On Sept. 11, 2001, Patrick Heaphy left his Fifth Avenue office -- camera in hand -- and started asking shellshocked people on the street one thing: "what happened?"
The responses varied widely, both in emotion and factual detail, but they were all human reactions to a tragedy unfolding before their eyes as the Twin Towers fell.
Now, nearly 18 years later, Heaphy is looking to reconnect with the people he interviewed for "9/11+20," a documentary film examining how the terror attacks have impacted their lives in the intervening years.
"With any documentary, you don't necessarily know what you're going to get until you're complete," said Heaphy, the founder and creative director of production company LCM247. "So we're looking at this going, our idea is to show the resiliency of people who have been impacted by this tragic event and to show how people cope, and how maybe it influenced them on how they view the world and even how they raised their children."
But Heaphy needs help. Without the names of the 80 people he interviewed as he walked downtown from Fifth Avenue and 21st Street, his team has been sleuthing around the internet and relying on social media in an attempt to find them. So far, they've identified five people.
One woman, Lauren Cherkas, of New Jersey, has already met with Heaphy and his crew for a follow-up interview.
"It was strange because I've seen her in this footage and it's like I know her," Heaphy said. "When we saw each other, we had been communicating a little via phone calls but we hugged each other."
Finding Cherkas sparked more leads on other people who were near her when she was interviewed, but the progress was isolated to that specific area of the city.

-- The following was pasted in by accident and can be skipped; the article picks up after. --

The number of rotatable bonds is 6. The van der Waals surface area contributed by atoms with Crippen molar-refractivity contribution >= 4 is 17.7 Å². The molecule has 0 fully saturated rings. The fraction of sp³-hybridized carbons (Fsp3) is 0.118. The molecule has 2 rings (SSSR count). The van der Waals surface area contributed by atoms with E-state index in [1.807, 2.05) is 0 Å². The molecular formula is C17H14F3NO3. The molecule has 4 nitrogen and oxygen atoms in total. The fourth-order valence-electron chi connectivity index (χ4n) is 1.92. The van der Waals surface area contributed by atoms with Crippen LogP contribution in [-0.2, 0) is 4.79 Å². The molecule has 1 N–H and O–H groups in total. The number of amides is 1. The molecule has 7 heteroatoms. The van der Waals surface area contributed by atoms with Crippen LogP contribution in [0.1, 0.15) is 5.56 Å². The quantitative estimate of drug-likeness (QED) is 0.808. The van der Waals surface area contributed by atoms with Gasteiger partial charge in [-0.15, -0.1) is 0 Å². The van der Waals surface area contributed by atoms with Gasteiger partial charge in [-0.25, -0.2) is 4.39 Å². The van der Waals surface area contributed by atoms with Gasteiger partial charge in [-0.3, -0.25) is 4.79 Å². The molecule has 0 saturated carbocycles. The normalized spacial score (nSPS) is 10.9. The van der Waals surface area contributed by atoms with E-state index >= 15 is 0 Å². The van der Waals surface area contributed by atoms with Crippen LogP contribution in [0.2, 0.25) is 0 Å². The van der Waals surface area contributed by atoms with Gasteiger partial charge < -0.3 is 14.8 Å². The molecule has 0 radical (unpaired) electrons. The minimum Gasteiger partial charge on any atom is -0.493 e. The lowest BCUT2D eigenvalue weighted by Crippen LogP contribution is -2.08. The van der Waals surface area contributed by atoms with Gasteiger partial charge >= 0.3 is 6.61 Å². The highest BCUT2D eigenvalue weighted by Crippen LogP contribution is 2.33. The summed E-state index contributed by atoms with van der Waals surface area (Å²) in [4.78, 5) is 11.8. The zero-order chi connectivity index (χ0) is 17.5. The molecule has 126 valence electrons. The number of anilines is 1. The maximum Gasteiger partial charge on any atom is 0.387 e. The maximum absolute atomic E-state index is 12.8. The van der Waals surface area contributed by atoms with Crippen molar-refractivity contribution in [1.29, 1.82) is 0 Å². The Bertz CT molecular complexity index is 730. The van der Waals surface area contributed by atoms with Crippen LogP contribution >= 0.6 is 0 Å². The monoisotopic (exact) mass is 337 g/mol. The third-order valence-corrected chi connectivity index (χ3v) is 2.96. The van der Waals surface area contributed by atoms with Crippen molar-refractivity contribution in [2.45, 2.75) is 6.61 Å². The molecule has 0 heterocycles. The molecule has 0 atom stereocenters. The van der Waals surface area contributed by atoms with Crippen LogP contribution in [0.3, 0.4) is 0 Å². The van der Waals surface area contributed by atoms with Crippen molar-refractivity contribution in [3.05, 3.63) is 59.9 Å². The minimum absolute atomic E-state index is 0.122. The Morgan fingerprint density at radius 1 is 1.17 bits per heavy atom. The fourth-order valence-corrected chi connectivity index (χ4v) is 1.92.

Another woman who was identified, Vered, lives California now. They have a Skype call lined up and Heaphy hopes to fly out to L.A. to meet her in person within the next few months.
Since the documentary's debut is tied to the 20th anniversary of the terror attacks in 2021, Heaphy and his crew have about two years to interview as many people as they can and put the film together.
"Imagine trying to get all your friends together; it can take months," he said. "So, just to find these people, we're thinking we have enough time to hopefully to get in touch with at least half of the folks that we interviewed that day."
LCM247 partnered with Big Media to distribute the film, which will be presented in October as a work in progress at MIPCOM, an industry gathering held annually in Cannes, France. The viewing will serve to help draw attention to Heaphy's project and lead him to more people he had interviewed.
Heaphy said he hopes "9/11+20" will show that tragic day through the lens of those who witnessed the terror attacks but were not in immediate danger.
"There's something about it, I think it's important historically just because of the way it captured what was happening on the streets," he said. "Everybody sees the footage of the buildings collapsing, which is horrible. But I feel like we didn't see as much of the humanity that was occurring on the streets and in the shadows of Ground Zero, you know the people who weren't necessarily in danger of the buildings collapsing around them, but still everybody's lives were just turned upside down.
"Not everybody is aware of how that day affected them and maybe now looking back 20 years we can have a better understanding of that."
This article is written by Lauren Cook from amNewYork, New York and was legally licensed via the Tribune Content Agency through the NewsCred publisher network. Please direct all licensing questions to firstname.lastname@example.org.